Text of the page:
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What’s in a name? Dr. Ray O’Neill, Irish psychoanalyst and author, believes you don’t inherit just a way a way to identify yourself, but also the past attachments that plague your particular moniker. Earlier this month he elaborated on that, delving also into artist Salvador Dalí’s name dysphoria, during his part of the lecture “Double, Double, Toil and Trouble; Narcissism, Mourning & Sexuality: Freud and Lacan meet Dalí and Goldin, An Illustrating Lecture with Claire-Madeline Culkin and Ray O’Neill” at Brooklyn’s Morbid Anatomy Museum.
“All names carry ghosts of the pasts and desires in the present. For each of our namings there is a dopplegänger, a double from whom that name has been stolen/inherited, be it an actual person or a desired personal identity,” said O’Neill.
Dalí was named after his brother, who died in infancy, before Dalí was born. His parents told him that he was the reincarnation of his dead brother and frequently brought him to the child’s grave, where Dalí would place flowers on a tombstone bearing his own name. Throughout his life, the artist continually struggled to form his own identity separate from this ghostly other self. Of his brother, Dalí said that the two “resembled each other like two drops of water, but we had different reflections.”
The deceased Salvador, who died before he reached the age of two, was the embodiment of a perfect, tragic being, which imbued Dalí with a sense of guilt for his role in the family. His father, a notorious womanizer who frequently slept with prostitutes, believed he killed his first son by giving him a venereal disease. He inundated Dalí with gruesome photographs of people with untreated syphilis. These shocking images stuck with the young Dalí, who, frightened by sexuality, remained nearly celibate for most of his life and relied mostly on masturbation, an act often construed as “narcissistic.”
According to O’Neill, “The Metamorphosis of Narcissus” (1937) is Dali’s first significant meditation on a theme he would continue to revisit throughout his life: the double. In the Grecian myth, Narcissus becomes so enamored with himself that he gazes into his reflection, immobilized, for so long that he starves to death. The painting in a way portrays two sets of doubles, two Narcissus figures staring into their own reflections.
I believe that in Dalí’s depiction of Narcissus, the reflection is the artistic alter-ego. Dalí wrote a poem to accompany the painting, which hints at the idea that the artistic self often destroys the mortal self. O’Neill described this accompanying poem as illustrating the mirroring of Dalí’s narcissism. From the poem:
his dazzling head bent over the dizzy space of reflections,
starts melting with desire
in the vertical cataracts of the thaw
annihilating himself loudly among the excremental cries of minerals
Dalí grew interested in psychoanalysis in the early 1920s when studying in Madrid, and soon became familiar with the works of Sigmund Freud. In 1929, he met psychoanalyst Jacques Lacan, who recommended he read his treatise on paranoia, which would profoundly influence Dalí’s work. Paranoia — the projection of internal anxiety on the external world — became a way for Dalí to transfigure his past anxieties into surrealistic paintings.
To me it is obvious that works such as “The Great Masturbator” (1929) and “The Spectre of Sex Appeal” (1932) illustrated his fear of sexuality. Dalí said:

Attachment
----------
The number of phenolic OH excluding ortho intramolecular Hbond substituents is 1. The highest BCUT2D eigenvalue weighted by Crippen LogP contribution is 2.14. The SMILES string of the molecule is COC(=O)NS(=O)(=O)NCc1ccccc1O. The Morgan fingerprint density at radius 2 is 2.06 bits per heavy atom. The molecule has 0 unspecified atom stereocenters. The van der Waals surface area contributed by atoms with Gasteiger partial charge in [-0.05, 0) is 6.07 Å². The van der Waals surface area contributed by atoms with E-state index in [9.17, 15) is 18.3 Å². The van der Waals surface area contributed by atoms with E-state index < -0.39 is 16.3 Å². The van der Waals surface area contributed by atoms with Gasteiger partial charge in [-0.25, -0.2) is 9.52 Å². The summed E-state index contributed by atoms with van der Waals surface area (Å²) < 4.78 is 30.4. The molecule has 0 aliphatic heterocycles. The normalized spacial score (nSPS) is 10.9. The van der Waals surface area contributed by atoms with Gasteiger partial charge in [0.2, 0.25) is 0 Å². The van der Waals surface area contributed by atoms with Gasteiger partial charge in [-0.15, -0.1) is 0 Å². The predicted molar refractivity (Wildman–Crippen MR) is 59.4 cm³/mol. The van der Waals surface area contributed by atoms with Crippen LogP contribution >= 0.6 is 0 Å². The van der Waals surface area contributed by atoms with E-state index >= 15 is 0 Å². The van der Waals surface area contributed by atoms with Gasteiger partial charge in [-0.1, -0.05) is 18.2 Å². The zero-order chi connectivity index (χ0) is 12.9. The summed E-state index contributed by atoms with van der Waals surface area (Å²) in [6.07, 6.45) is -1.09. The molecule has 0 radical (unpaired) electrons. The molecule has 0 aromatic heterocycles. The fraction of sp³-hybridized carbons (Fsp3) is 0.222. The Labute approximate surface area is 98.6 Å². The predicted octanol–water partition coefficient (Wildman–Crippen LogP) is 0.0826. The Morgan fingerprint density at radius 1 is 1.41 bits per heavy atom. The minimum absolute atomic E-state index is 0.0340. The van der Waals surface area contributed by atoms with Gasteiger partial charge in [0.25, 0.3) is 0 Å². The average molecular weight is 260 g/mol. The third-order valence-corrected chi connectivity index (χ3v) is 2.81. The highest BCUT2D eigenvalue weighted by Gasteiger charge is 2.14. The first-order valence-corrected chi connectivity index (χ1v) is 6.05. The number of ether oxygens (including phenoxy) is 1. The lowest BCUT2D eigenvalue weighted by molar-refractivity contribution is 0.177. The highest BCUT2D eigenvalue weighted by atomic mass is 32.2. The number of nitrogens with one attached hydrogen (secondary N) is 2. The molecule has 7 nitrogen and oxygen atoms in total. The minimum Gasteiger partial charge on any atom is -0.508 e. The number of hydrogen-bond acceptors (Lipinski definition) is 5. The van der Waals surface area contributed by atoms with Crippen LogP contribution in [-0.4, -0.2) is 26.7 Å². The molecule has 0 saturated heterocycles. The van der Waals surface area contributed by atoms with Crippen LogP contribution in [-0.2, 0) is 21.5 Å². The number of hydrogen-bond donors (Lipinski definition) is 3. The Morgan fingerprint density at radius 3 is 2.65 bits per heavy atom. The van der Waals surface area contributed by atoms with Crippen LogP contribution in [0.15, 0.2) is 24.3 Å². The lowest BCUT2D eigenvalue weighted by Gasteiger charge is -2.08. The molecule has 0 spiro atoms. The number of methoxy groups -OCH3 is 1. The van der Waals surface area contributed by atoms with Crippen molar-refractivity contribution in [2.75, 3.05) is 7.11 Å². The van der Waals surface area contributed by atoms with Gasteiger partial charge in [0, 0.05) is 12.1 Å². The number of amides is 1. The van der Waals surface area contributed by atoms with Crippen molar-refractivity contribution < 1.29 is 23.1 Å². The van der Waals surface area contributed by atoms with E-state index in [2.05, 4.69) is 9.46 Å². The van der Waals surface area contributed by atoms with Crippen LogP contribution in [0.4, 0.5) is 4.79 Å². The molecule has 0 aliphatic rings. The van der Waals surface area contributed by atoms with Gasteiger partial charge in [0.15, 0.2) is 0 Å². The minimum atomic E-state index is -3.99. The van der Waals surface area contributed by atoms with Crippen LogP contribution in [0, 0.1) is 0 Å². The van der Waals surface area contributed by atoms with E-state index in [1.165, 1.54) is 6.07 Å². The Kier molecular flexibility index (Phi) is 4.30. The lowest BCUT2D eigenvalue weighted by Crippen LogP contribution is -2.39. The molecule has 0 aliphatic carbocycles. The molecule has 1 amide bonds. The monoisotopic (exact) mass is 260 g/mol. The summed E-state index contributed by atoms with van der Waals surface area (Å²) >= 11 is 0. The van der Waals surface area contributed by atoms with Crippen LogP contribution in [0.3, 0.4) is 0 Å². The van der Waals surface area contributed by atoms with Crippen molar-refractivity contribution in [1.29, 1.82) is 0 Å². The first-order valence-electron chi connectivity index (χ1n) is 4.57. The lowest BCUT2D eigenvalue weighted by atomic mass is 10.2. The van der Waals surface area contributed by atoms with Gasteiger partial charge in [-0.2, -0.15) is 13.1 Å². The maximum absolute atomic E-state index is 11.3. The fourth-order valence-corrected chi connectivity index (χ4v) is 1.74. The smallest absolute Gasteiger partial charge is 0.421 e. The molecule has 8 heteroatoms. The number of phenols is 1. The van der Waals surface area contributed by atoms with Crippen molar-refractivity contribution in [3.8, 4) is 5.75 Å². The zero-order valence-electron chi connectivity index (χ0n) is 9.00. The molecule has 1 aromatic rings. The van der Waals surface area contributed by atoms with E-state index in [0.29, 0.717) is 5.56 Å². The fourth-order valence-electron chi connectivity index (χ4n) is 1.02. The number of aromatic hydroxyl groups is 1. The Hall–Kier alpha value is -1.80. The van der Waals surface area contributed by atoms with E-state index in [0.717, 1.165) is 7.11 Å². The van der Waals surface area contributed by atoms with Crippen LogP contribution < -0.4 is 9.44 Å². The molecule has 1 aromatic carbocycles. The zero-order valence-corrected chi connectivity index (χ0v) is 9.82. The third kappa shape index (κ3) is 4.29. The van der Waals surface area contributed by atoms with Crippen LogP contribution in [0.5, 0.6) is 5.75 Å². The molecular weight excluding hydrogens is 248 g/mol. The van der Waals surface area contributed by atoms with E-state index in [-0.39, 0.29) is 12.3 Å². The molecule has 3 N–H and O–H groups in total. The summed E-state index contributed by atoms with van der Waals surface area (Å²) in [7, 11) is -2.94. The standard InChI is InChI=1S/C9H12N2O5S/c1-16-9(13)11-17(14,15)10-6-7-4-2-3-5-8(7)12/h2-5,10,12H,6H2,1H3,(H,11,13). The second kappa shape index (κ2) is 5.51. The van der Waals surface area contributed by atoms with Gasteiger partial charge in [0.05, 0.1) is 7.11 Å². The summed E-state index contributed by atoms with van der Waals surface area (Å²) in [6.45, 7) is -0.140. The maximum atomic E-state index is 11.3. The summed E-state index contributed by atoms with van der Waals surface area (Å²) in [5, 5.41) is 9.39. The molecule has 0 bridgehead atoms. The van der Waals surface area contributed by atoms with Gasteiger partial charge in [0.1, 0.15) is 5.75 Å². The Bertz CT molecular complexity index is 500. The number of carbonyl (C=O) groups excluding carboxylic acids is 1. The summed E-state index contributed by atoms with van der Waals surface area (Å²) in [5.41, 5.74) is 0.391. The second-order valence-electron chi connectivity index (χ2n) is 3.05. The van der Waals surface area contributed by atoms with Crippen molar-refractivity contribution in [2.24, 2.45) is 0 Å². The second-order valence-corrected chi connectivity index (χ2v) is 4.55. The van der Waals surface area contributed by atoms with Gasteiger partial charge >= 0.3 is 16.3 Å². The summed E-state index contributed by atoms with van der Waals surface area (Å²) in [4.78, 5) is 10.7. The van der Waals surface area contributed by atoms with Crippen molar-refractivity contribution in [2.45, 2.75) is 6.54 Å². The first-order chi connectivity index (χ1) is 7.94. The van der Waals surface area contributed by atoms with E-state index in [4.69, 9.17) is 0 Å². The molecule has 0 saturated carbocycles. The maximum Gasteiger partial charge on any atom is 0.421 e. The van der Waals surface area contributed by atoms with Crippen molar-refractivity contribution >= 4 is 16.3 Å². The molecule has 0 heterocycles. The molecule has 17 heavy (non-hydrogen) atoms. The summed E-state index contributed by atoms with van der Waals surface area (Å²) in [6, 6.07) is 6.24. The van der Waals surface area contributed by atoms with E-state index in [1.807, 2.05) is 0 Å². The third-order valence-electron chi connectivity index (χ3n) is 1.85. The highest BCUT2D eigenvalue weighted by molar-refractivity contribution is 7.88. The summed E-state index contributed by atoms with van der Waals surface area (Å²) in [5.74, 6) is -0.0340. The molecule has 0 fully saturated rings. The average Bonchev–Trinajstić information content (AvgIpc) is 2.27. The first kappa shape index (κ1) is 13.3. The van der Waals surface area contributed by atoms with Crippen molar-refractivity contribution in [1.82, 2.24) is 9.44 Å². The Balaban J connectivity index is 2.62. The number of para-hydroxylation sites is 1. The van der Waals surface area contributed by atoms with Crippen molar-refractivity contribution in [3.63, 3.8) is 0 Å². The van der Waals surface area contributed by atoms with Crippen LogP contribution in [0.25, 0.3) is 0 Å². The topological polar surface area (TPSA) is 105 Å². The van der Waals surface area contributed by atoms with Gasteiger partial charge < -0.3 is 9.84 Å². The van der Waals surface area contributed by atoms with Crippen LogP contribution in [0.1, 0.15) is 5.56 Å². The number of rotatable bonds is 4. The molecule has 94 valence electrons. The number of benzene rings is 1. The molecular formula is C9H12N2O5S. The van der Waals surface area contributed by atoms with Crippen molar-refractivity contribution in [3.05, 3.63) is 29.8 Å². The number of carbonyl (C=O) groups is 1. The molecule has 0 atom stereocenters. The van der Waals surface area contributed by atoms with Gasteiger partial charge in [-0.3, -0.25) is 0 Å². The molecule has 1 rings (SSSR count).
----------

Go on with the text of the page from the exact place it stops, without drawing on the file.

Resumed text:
My whole ambition in the pictorial domain is to materialize the images of my concrete irrationality with the most imperialist fury of precision. … Paranoiac-critical activity organizes and objectifies in an exclusivist manner the limitless and unknown possibilities of the systematic association of subjective and objective “significance” in the irrational.
Lacan, who also had a deceased infant brother, developed his “Mirror Stage” theory in 1936, within a year of Dalí’s “The Metamorphosis of Narcissus.” Though it later evolved, the original theory stated that the event of a toddler first recognizing himself in the mirror is the moment when a human becomes a conscious being. The “Mirror Stage” conjures images of a baby looking into his own reflection, creating a double: the body and its consciousness.
In Western literature, doubles and doppelgängers are usually ominous. In Dostoevsky’s The Double, the protagonist’s double causes him to have a mental breakdown. Edgar Allan Poe’s doppelgänger of “William Wilson” causes his double to accidentally stab himself.
The surrealistic art movement allowed the subconscious to be visualized with distorted images and dreamlike interpretations. One way Dalí used this was by incorporating anamorphic figures, such as the doubles seen in “The Metamorphosis of Narcissus.” The amorphous double is proliferated in his later paintings, such as “The Great Paranoid” (1936), “The Endless Enigma” (1938), and “The Architectural Angels of Millet” (1933). “The Architectural Angels of Millet” is a surrealistic ode to a painting by Jean Millet that features a solemn rural couple hunched over a field. Dalí was greatly disturbed by Millet’s painting because he believed the figures were mourning an infant, as their basket looked to him like a child’s coffin. He argued that Millet had erased the baby coffin from the painting, going so far as to publish a book on this theory.
Art, like psychoanalysis, was an outlet Dalí used to transfigure his grief over his dopplegänger brother, as well as his fear of his own sexuality. While Dali expressed relating to the figure of Narcissus in his poem and in the themes he explored in his art, he was able to escape succumbing to his own reflection, just as Narcissus did. The reflective, all-consuming double became his artist self, and his brother a phantom haunting his paintings.
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